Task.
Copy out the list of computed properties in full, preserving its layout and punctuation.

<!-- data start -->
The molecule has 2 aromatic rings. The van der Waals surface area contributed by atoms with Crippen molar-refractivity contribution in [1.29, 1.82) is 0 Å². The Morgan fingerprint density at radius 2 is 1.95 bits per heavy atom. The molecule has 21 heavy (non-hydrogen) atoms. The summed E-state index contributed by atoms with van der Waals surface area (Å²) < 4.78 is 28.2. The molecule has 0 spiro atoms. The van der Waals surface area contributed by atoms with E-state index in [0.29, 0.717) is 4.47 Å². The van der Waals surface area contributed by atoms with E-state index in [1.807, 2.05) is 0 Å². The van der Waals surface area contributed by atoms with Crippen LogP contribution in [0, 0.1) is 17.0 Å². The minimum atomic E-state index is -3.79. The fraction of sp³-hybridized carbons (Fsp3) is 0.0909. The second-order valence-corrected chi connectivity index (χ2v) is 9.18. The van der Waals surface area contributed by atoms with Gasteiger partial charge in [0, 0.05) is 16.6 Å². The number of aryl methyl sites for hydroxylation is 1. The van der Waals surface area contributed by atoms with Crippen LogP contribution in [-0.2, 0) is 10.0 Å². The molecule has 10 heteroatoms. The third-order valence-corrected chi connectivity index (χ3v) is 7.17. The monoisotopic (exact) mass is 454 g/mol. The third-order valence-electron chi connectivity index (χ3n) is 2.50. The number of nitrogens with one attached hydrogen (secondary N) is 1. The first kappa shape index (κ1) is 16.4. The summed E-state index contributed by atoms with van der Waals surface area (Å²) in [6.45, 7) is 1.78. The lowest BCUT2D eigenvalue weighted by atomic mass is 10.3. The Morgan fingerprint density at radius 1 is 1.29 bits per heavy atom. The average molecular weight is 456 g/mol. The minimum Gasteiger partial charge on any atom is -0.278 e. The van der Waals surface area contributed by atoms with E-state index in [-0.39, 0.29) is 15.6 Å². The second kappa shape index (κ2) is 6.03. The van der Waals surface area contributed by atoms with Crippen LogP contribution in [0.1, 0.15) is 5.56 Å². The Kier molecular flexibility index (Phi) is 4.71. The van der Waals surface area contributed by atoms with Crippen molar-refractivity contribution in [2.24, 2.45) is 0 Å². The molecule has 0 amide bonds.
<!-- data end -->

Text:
The molecule has 2 aromatic rings. The van der Waals surface area contributed by atoms with Crippen molar-refractivity contribution in [1.29, 1.82) is 0 Å². The Morgan fingerprint density at radius 2 is 1.95 bits per heavy atom. The molecule has 21 heavy (non-hydrogen) atoms. The summed E-state index contributed by atoms with van der Waals surface area (Å²) < 4.78 is 28.2. The molecule has 0 spiro atoms. The van der Waals surface area contributed by atoms with E-state index in [0.29, 0.717) is 4.47 Å². The van der Waals surface area contributed by atoms with E-state index in [1.807, 2.05) is 0 Å². The van der Waals surface area contributed by atoms with Crippen LogP contribution in [0, 0.1) is 17.0 Å². The minimum atomic E-state index is -3.79. The fraction of sp³-hybridized carbons (Fsp3) is 0.0909. The second-order valence-corrected chi connectivity index (χ2v) is 9.18. The van der Waals surface area contributed by atoms with Gasteiger partial charge in [0, 0.05) is 16.6 Å². The number of aryl methyl sites for hydroxylation is 1. The van der Waals surface area contributed by atoms with Crippen LogP contribution in [-0.2, 0) is 10.0 Å². The molecule has 10 heteroatoms. The third-order valence-corrected chi connectivity index (χ3v) is 7.17. The monoisotopic (exact) mass is 454 g/mol. The third-order valence-electron chi connectivity index (χ3n) is 2.50. The number of nitrogens with one attached hydrogen (secondary N) is 1. The first kappa shape index (κ1) is 16.4. The summed E-state index contributed by atoms with van der Waals surface area (Å²) in [6.45, 7) is 1.78. The lowest BCUT2D eigenvalue weighted by atomic mass is 10.3. The Morgan fingerprint density at radius 1 is 1.29 bits per heavy atom. The average molecular weight is 456 g/mol. The minimum Gasteiger partial charge on any atom is -0.278 e. The van der Waals surface area contributed by atoms with E-state index in [-0.39, 0.29) is 15.6 Å². The second kappa shape index (κ2) is 6.03. The van der Waals surface area contributed by atoms with Crippen LogP contribution in [0.1, 0.15) is 5.56 Å². The Kier molecular flexibility index (Phi) is 4.71. The van der Waals surface area contributed by atoms with Crippen molar-refractivity contribution in [2.24, 2.45) is 0 Å². The molecule has 0 amide bonds.